It was then that Professor Shirley Brice Heath, a visiting lecturer on literacy and linguistics from Stanford University, gave a surprise seminar at Homerton on the contents of a shoebox. In 1986 Justin Schiller, a US authority on children's literature, had discovered inside this shoebox Jane Johnson's nursery library - more than 400 items made by a mother for the instruction of her children. (The shoebox is in the Elizabeth Ball collection of early children's literature at the University of Indiana's Lilly Library.) Among the fragile bundles are two hand-made books. One was made for George, Jane's oldest son, and contains moral and religious lessons interspersed with stuck-in illustrations from books, tear-sheets and word lists. The other book features alphabets and word-lists for the beginning reader. Also in the collection are alphabet mobiles, cards with alphabets and word-lists, alphabet rhymes (as far as we know, original to Jane), cards with common letter combinations and rhyming monosyllabic words, cards with rhymes about birds and the state of the poor ("always with us" as a pious 18th-century rector's household would be all too well aware), cards carrying religious sentiments or moral maxims, traditional rhymes or street cries and illustrations for fables.

These delicately coloured relics are not the work of some famous educator or belle-lettrist. They are a mother's communication with her children, sharing moral purpose, giddy fun and the joys of reading, all mounted on floral paper, many with loops attached to hang on nursery walls. A few seem to have been coloured in, and several mention Jane's children. They form a reading course, offering attractive short texts and breaking words down into easier components: phonics and syllables. In that shoebox lay the pattern of a whole culture of nursery education in an 18th-century home.

Jane's teaching aids reveal her view of reading to be more "whole-word" than phonics-based, with word lists prominent. Her approach was child-centred - praise for her pupils and delight in their qualities permeate her stories and homilies, following the "suited to his capacities" style advocated by Locke in 1693 and, we may now guess, taken up by 18th-century educators in the home.

Brice Heath's revelations stunned Styles and Watson. They felt as if an unknown voice had spoken to them across the centuries. Homerton's literary detectives set off for Witham with their visitor in tow.

Witham still speaks of Jane. In the churchyard they found the family graves. The house her husband built for the family is now a thriving prep school, but it yielded a portrait and a copy of her daughter Barbara's album, published by the Vamp;A and acknowledging "the Blois Johnson family". Styles wrote to the Vamp;A, tracking down the now-retired editor of the album and then Bill and Cresten Blois Johnson, Jane's direct descendants.

Two days after she posted her letters, the phone rang. It was an antiques collector in Norfolk, who had just contacted the Vamp;A. "I hear you are interested in Jane Johnson." Styles's heart bumped. "I am standing", the caller went on, "with my hand on the cover of a little manuscript book written by Jane."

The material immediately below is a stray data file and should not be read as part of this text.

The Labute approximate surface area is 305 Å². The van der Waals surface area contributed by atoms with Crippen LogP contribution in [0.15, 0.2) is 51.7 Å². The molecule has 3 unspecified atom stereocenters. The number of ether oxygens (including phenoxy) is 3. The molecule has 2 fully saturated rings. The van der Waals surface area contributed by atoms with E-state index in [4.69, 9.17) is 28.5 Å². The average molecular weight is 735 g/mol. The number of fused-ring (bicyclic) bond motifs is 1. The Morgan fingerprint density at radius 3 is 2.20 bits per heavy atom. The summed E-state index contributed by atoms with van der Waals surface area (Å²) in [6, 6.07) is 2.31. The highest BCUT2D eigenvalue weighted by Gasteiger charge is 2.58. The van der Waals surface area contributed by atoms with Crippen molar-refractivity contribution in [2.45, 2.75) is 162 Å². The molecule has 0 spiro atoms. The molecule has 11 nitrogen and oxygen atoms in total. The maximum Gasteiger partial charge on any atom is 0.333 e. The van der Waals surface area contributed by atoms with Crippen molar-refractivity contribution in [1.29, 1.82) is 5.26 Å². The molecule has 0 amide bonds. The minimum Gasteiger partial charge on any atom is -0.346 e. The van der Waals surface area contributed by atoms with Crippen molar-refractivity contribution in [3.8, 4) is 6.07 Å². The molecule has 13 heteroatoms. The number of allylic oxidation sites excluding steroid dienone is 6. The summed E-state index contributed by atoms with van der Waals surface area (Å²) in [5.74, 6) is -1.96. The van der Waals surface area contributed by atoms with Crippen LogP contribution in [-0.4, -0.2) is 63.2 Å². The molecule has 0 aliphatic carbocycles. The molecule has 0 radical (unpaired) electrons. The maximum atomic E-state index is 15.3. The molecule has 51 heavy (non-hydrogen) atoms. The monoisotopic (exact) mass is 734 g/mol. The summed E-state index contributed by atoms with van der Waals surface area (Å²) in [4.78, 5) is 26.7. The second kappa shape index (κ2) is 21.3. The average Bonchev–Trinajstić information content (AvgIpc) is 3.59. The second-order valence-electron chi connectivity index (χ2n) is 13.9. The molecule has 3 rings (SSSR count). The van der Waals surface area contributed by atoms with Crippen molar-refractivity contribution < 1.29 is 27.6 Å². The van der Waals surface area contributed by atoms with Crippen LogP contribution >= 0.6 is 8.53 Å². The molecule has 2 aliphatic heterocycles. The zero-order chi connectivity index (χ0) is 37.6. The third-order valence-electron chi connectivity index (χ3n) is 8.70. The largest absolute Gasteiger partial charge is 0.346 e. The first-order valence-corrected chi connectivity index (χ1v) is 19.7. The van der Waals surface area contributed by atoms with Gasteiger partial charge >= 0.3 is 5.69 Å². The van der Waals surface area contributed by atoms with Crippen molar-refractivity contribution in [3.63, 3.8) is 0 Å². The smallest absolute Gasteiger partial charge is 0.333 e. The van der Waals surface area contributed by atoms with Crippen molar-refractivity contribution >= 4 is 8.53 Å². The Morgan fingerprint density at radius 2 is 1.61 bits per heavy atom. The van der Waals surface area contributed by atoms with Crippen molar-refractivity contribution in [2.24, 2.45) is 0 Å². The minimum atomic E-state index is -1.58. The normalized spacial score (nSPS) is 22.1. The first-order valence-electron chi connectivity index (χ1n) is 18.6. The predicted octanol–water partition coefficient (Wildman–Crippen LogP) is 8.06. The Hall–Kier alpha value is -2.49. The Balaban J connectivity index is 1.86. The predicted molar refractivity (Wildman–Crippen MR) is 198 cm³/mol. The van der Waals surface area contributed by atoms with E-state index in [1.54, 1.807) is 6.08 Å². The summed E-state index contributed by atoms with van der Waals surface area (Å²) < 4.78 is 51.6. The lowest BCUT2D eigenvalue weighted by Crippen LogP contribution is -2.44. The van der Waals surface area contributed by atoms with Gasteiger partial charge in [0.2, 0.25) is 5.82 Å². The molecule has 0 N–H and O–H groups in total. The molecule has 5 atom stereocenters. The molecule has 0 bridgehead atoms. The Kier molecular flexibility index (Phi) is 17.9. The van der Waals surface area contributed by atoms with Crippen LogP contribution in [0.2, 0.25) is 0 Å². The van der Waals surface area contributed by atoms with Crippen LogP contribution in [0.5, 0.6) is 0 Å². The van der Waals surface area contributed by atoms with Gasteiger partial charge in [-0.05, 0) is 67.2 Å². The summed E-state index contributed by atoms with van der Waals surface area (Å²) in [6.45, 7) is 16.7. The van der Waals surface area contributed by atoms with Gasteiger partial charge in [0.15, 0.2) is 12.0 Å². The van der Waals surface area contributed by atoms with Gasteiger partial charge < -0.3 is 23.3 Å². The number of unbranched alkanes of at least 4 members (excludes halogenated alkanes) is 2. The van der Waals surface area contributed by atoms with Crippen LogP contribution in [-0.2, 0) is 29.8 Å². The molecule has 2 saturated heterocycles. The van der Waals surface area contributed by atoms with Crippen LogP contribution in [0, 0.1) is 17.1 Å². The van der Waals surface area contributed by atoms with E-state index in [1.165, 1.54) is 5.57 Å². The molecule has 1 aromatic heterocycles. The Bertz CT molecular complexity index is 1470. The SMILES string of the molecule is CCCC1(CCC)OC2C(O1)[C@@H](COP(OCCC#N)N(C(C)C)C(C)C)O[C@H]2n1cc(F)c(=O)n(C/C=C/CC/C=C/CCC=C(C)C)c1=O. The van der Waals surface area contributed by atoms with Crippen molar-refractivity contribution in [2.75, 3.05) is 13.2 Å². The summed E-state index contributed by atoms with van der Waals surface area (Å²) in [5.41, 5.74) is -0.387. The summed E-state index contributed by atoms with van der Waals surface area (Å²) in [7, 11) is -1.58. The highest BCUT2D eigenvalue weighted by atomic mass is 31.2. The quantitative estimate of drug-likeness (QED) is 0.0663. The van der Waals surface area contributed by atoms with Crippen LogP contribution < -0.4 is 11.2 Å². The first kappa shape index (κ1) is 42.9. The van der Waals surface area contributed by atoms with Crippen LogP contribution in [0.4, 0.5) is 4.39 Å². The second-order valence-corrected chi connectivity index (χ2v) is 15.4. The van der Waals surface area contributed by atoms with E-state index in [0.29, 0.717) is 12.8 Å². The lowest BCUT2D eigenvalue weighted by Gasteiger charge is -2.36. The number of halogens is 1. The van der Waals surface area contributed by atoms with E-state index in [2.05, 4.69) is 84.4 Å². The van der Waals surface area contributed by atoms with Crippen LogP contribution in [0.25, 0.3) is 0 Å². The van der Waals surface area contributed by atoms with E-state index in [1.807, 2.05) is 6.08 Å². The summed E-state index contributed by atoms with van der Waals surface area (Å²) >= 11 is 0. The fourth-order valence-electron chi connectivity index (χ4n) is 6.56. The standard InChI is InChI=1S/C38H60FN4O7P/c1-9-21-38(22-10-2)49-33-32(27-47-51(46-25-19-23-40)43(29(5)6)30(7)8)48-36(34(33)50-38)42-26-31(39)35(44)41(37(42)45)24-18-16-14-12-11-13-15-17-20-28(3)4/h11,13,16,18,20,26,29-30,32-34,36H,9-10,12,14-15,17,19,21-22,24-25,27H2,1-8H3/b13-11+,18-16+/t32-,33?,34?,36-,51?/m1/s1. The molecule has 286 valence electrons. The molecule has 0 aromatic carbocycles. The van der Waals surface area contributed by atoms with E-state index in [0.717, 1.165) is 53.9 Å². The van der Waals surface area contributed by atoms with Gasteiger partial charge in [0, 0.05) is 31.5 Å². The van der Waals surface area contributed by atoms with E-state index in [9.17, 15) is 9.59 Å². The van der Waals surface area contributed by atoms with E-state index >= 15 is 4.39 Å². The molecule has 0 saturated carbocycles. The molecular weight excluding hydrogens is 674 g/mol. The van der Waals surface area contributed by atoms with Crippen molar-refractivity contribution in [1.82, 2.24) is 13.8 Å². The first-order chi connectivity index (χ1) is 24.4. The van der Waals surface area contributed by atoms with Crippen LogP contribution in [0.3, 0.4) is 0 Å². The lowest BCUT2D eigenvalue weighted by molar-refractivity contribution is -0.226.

When Morag Styles and Victor Watson held the little cloth-bound book in their own hands, and looked at the date - 1744 - they knew they had struck gold. "1744 is the date of the first printed book for children," Watson says. "And, I began to realise, the earliest date for a manuscript of a children's book in England - which is what I was looking at."

The book was Jane Johnson's "commonplace book" - her thinking space, evidence of the inner life of a middle-class woman from the hymn-writing culture of the 18th century, a woman who happily devoted her considerable talents to the education of her own children. As well as devotional poetry and quotations from favourite writers it contained "A very pretty story to tell children".

This tale shines a light into history with its fizzy mixture of Bunyan's English morality, the dazzling fairy tales of Perrault, sharp social observation and Jane's everyday conversations with her children.

As the Bodleian Library negotiated to buy the book from the Norfolk antiquarian, Morag Styles went to visit the Blois Johnsons in their country cottage in Dorset. Bill, now 88, remembers going to Witham in the 1930s to visit his "wild" cousin Willie, who gave "tennis parties and such - it was very glamorous". Willie was not over-fond of history and boasted of selling off "the only pretty one in the family" (probably a portrait of Barbara Johnson) as well as "old papers" - perhaps the nursery library that ended up in Indiana.

When Willie died, Bill got most of the remaining mementoes. Bill and Cresten sold Barbara's album in the 1970s, partly to protect it from the fingers of their grandchildren, and it eventually reached the Vamp;A. They still had portraits of Jane (unauthenticated except by family tradition - her dress is of an earlier era) and her son Robert, who is the spitting image of Bill Blois Johnson. Above all, there were boxes stuffed with family letters and diaries - wonderfully intimate and affectionate communications.